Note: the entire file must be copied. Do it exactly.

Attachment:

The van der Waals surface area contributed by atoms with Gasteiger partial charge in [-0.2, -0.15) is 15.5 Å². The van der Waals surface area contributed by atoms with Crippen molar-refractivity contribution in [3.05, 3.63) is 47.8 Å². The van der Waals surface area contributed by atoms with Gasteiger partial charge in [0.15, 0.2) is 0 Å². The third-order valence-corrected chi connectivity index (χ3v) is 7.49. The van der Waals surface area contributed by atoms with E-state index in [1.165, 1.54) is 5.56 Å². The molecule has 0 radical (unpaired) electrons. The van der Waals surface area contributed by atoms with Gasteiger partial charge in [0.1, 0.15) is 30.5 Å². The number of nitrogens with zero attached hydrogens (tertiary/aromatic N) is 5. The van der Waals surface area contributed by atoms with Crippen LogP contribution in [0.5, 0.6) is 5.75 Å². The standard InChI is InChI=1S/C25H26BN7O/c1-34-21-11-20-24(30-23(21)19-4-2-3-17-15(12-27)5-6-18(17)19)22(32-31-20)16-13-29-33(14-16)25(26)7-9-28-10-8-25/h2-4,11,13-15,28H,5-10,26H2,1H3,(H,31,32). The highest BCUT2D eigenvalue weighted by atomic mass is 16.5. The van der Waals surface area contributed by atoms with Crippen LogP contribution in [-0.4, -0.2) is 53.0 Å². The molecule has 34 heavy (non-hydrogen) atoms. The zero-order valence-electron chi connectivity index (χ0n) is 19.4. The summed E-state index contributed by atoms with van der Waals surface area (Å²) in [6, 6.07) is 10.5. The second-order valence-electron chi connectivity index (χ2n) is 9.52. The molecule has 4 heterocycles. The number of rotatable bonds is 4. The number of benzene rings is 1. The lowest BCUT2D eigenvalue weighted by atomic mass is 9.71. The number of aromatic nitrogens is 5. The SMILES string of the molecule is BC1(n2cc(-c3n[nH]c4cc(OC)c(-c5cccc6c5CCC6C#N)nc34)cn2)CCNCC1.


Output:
The van der Waals surface area contributed by atoms with Gasteiger partial charge in [-0.2, -0.15) is 15.5 Å². The van der Waals surface area contributed by atoms with Crippen molar-refractivity contribution in [3.05, 3.63) is 47.8 Å². The van der Waals surface area contributed by atoms with Gasteiger partial charge in [0.15, 0.2) is 0 Å². The third-order valence-corrected chi connectivity index (χ3v) is 7.49. The van der Waals surface area contributed by atoms with E-state index in [1.165, 1.54) is 5.56 Å². The molecule has 0 radical (unpaired) electrons. The van der Waals surface area contributed by atoms with Gasteiger partial charge in [0.1, 0.15) is 30.5 Å². The number of nitrogens with zero attached hydrogens (tertiary/aromatic N) is 5. The van der Waals surface area contributed by atoms with Crippen LogP contribution in [0.5, 0.6) is 5.75 Å². The standard InChI is InChI=1S/C25H26BN7O/c1-34-21-11-20-24(30-23(21)19-4-2-3-17-15(12-27)5-6-18(17)19)22(32-31-20)16-13-29-33(14-16)25(26)7-9-28-10-8-25/h2-4,11,13-15,28H,5-10,26H2,1H3,(H,31,32). The highest BCUT2D eigenvalue weighted by atomic mass is 16.5. The van der Waals surface area contributed by atoms with Crippen LogP contribution in [-0.4, -0.2) is 53.0 Å². The molecule has 34 heavy (non-hydrogen) atoms. The zero-order valence-electron chi connectivity index (χ0n) is 19.4. The summed E-state index contributed by atoms with van der Waals surface area (Å²) in [6, 6.07) is 10.5. The second-order valence-electron chi connectivity index (χ2n) is 9.52. The molecule has 4 heterocycles. The number of rotatable bonds is 4. The number of benzene rings is 1. The lowest BCUT2D eigenvalue weighted by atomic mass is 9.71. The number of aromatic nitrogens is 5. The SMILES string of the molecule is BC1(n2cc(-c3n[nH]c4cc(OC)c(-c5cccc6c5CCC6C#N)nc34)cn2)CCNCC1.